Ajahn Sumedho: Without any real core or essence
We’ll sacrifice our life for an illusion, to try to protect our identities, our positions, our territories. We’re very territorial. We think this England here belongs to the English. When we take that apart, does this plot of land here say it’s England? When I do jongrom (walking meditation) outside, does the earth come up and say, “You’re walking on me — England.” It’s never said that, never! But I say I’m walking here in England. I’m the one who’s calling it England, and that is an identity, a conventional identity. We all agree to call this plot of land here ‘England’, but it’s not really that; it is what it is. Yet we’ll fight, torture and commit the most atrocious acts over territory, quibbling about just one inch of property on a border. The land doesn’t belong to anybody; even if I own land legally — “This belongs to Ajahn Sumedho” — it doesn’t really; that’s just a convention.
When we bind ourselves to these conventions and these illusions, then of course we’re troubled because these are so unstable and not in line with Dharma. We end up wasting our lives around trying to increase this sense of identification, the sense of, “It’s mine, it belongs to me and I want to protect it. I want to hand it down to future generations.” On and on like this, into future lives and the generations that follow. We create a whole realm of illusion, personality and identity with the perceptions that we create in our minds, which arise and cease, which have no real core to them, no essence.
We can be very threatened when these illusions are threatened. I remember first questioning the reality of my personality. It scared me to death. When I started questioning, even though I didn’t have particularly over-confident, high self-esteem (I have never been prone towards seeing myself in megalomaniac perceptions; usually the opposite, very self-critical), even then, I felt very threatened when that security, that confidence in being this screwed-up personality was being threatened. There is a sense of stability even with people who are identified with illnesses or negative things, like alcoholics. Being identified with some sort of mental disease like paranoia, schizophrenia or whatever gives us a sense that we know what we are and we can justify the way that we are. We can say, “I can’t help the way I am. I’m a schizophrenic.” That gives us a sense of allowing us to be a certain way. It may be a sense of confidence or stability in the fact that our identities are labelled and we all agree to look at each other in this way, with this label, with this perception.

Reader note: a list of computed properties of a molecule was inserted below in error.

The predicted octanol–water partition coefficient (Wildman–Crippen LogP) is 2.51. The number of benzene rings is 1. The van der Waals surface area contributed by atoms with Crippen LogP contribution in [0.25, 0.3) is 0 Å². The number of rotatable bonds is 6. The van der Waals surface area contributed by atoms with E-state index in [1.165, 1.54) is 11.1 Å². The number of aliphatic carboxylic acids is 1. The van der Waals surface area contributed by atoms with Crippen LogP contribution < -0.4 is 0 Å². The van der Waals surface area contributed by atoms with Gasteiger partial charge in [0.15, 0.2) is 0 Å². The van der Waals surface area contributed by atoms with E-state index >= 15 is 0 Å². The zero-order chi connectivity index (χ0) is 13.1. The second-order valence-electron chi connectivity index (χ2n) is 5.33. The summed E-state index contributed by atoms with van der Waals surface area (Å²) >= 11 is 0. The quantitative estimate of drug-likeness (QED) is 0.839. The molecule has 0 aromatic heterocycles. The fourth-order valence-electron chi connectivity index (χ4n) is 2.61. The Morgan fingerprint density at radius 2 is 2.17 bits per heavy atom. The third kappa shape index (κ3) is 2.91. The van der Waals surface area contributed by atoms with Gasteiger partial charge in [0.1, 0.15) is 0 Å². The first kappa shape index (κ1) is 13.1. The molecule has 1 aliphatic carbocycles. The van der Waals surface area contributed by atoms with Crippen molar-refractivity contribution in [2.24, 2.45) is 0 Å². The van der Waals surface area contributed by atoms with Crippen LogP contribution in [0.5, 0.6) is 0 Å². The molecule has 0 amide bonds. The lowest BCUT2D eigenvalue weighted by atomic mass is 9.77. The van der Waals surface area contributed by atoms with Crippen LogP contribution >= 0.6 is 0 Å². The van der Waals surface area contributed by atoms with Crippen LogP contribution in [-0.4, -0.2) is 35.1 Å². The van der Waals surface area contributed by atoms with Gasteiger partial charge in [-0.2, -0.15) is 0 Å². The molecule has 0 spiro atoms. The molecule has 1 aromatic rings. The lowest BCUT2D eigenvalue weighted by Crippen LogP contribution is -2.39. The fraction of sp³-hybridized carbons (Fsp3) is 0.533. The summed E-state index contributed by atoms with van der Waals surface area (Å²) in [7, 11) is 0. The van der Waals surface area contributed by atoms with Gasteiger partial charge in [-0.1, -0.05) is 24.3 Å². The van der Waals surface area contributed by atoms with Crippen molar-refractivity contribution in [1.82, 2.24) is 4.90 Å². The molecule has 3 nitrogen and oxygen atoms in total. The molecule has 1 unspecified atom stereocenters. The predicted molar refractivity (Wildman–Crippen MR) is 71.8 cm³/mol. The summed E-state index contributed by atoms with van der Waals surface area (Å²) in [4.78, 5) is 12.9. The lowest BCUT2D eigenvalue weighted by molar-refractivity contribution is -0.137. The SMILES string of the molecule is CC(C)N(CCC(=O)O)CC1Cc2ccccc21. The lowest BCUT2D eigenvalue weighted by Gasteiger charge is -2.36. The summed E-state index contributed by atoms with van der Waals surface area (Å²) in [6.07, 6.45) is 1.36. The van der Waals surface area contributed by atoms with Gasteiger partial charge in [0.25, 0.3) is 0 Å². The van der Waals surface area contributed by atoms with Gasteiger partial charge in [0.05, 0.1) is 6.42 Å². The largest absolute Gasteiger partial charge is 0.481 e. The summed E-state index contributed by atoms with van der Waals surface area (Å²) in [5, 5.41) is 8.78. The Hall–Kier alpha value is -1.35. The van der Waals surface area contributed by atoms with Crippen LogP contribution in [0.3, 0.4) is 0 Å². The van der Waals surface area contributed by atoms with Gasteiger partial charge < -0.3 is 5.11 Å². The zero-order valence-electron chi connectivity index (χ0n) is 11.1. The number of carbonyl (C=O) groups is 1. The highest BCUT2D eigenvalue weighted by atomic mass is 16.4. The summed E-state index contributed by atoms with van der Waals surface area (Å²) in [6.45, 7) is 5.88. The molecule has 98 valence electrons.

So you realise the kind of courage it takes to question, to allow the illusory world that we have created to fall apart, such as with a nervous breakdown, where the world falls apart. When the security that is offered, the safety and confidence that we gain from that illusion starts cracking and falling apart, it’s very frightening. Yet within us there’s something that guides us through it. What brings us into this monastic life? It’s some intuitive sense, a sense behind the sense, an intelligence behind all the knowledge and the cleverness of our minds. Yet we can’t claim it on a personal level. We always have to let go of the personal perceptions, because as soon as we claim them, we’re creating another illusion again. Instead of claiming, identifying or attaching, we begin to realise or recognise the way it is. This is the practice of awareness (sati-sampajanna), paying attention. In other words, it’s going to the centre point, to the Buddho (the one who knows) position. This Buddha image in the temple: it’s the still point. If you look at this Buddha-rupa, it’s a symbol, an image representing the human form at the still point.
(Ajahn Sumedho is the senior monk of the Western Forest Sangha, as well as former abbot of Wat Nanachat in Thailand & Amaravati Buddhist Monastery in England. His teachings are highly regarded across the globe. In the above talk, I have replaced the Pali word Dhamma with the more widely known Sanskrit term Dharma, both meaning 'Buddhist teachings' & 'the truth of the way things are.')